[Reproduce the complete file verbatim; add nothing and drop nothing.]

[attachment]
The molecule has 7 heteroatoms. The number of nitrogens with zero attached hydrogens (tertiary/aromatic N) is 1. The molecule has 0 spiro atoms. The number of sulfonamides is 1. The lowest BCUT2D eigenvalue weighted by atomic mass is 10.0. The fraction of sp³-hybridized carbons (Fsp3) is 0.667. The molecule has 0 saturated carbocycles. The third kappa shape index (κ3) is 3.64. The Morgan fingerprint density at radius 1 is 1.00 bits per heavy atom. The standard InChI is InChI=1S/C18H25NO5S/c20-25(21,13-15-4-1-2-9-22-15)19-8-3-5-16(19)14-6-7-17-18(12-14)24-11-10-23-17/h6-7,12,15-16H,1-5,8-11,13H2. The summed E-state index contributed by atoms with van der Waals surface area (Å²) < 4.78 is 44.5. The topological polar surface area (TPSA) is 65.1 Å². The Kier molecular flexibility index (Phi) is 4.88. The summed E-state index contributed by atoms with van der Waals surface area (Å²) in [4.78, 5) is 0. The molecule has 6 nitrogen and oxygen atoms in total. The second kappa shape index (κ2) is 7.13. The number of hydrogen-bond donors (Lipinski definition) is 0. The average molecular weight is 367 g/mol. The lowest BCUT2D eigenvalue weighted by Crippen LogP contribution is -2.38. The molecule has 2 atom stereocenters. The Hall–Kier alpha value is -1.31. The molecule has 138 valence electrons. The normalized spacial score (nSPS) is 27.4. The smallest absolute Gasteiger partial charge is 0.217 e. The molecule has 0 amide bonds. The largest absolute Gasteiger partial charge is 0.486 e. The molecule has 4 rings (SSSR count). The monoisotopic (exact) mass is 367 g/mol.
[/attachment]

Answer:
The molecule has 7 heteroatoms. The number of nitrogens with zero attached hydrogens (tertiary/aromatic N) is 1. The molecule has 0 spiro atoms. The number of sulfonamides is 1. The lowest BCUT2D eigenvalue weighted by atomic mass is 10.0. The fraction of sp³-hybridized carbons (Fsp3) is 0.667. The molecule has 0 saturated carbocycles. The third kappa shape index (κ3) is 3.64. The Morgan fingerprint density at radius 1 is 1.00 bits per heavy atom. The standard InChI is InChI=1S/C18H25NO5S/c20-25(21,13-15-4-1-2-9-22-15)19-8-3-5-16(19)14-6-7-17-18(12-14)24-11-10-23-17/h6-7,12,15-16H,1-5,8-11,13H2. The summed E-state index contributed by atoms with van der Waals surface area (Å²) < 4.78 is 44.5. The topological polar surface area (TPSA) is 65.1 Å². The Kier molecular flexibility index (Phi) is 4.88. The summed E-state index contributed by atoms with van der Waals surface area (Å²) in [4.78, 5) is 0. The molecule has 6 nitrogen and oxygen atoms in total. The second kappa shape index (κ2) is 7.13. The number of hydrogen-bond donors (Lipinski definition) is 0. The average molecular weight is 367 g/mol. The lowest BCUT2D eigenvalue weighted by Crippen LogP contribution is -2.38. The molecule has 2 atom stereocenters. The Hall–Kier alpha value is -1.31. The molecule has 138 valence electrons. The normalized spacial score (nSPS) is 27.4. The smallest absolute Gasteiger partial charge is 0.217 e. The molecule has 0 amide bonds. The largest absolute Gasteiger partial charge is 0.486 e. The molecule has 4 rings (SSSR count). The monoisotopic (exact) mass is 367 g/mol.